15. An insert for a flipper structure, the insert comprising an annular bushing configured to provide a robust interface between an axle and the flipper structure, the bushing comprising a bore with a flat surface that tapers outward from a top portion of the bushing to a bottom portion of the bushing, wherein the flat surface is configured to prevent backlash between the axle and the flipper structure.
16. The insert of claim 15, wherein the flat surface is offset from an axis of the insert by at least about 15 degrees.
17. The insert of claim 16, wherein the flat surface is offset from the axis by about 16 degrees.
18. A wheel assembly for a remote vehicle, the wheel assembly comprising:
a wheel structure comprising a plurality of spokes interconnecting a rim and a hub, the spokes comprising at least one slit extending therethrough radially inward from the rim to the hub;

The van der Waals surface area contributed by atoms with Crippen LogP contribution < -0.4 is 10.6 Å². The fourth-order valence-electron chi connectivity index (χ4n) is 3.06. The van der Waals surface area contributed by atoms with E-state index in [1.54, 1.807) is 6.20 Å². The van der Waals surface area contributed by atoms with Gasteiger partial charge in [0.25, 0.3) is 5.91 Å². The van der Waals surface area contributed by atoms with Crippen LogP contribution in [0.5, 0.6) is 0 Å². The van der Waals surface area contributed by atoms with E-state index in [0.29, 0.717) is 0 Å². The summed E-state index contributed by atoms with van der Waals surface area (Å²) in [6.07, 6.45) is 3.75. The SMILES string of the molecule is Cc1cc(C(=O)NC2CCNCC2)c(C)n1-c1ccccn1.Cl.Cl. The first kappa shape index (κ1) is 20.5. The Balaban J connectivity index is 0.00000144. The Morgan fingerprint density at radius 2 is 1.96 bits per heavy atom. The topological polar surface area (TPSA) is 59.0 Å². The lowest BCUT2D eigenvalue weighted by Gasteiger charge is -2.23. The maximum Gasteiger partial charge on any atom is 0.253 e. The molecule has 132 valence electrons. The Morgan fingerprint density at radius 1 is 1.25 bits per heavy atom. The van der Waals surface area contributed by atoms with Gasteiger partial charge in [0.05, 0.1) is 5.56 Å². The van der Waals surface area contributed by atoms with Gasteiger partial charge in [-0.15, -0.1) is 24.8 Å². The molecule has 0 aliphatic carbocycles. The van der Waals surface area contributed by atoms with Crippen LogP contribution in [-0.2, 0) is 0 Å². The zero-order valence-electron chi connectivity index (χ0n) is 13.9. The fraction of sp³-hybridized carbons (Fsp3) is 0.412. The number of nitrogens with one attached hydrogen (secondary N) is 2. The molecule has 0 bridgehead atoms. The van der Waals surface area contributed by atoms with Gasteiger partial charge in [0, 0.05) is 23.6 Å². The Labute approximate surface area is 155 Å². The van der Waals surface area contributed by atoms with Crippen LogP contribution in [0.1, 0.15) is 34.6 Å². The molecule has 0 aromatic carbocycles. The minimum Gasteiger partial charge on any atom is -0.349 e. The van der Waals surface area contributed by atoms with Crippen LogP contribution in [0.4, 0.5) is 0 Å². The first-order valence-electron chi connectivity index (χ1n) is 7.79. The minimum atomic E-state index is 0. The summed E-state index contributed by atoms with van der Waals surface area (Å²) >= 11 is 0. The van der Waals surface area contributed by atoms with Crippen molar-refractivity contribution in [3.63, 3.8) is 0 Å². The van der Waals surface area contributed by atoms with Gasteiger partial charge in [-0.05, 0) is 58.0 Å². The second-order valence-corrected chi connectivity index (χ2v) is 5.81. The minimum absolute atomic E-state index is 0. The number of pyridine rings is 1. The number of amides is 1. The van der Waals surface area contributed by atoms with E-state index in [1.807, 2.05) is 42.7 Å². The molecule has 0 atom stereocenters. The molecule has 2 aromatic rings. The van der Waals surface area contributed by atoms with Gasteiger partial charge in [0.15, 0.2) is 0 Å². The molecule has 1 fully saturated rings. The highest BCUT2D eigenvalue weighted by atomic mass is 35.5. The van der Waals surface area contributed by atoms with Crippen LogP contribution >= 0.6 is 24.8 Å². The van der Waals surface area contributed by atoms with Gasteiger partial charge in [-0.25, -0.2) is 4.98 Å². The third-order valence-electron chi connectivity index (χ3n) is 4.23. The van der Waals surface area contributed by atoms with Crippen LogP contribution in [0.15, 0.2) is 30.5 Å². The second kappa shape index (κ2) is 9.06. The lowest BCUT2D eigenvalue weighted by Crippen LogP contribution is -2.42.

a flipper structure comprising an arm, a plurality of legs, and an attachment base, the plurality of legs and the attachment base comprising a four-bar linkage; and
an insert comprising a bore with a flat surface that tapers outward from a top portion of the insert to a bottom portion of the insert, the insert being configured to couple the flipper structure to the wheel structure via an axle on the remote vehicle,
wherein the insert is configured to prevent backlash between the axle and the flipper structure,
wherein the flipper structure is configured to transmit axial forces to the wheel structure, and
wherein the wheel structure is configured to absorb radial and axial forces.
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US10059388B2 (en) 2018-08-28 grant
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WO2012170081A3 (en) 2013-08-22 application
US20160311479A1 (en) 2016-10-27 application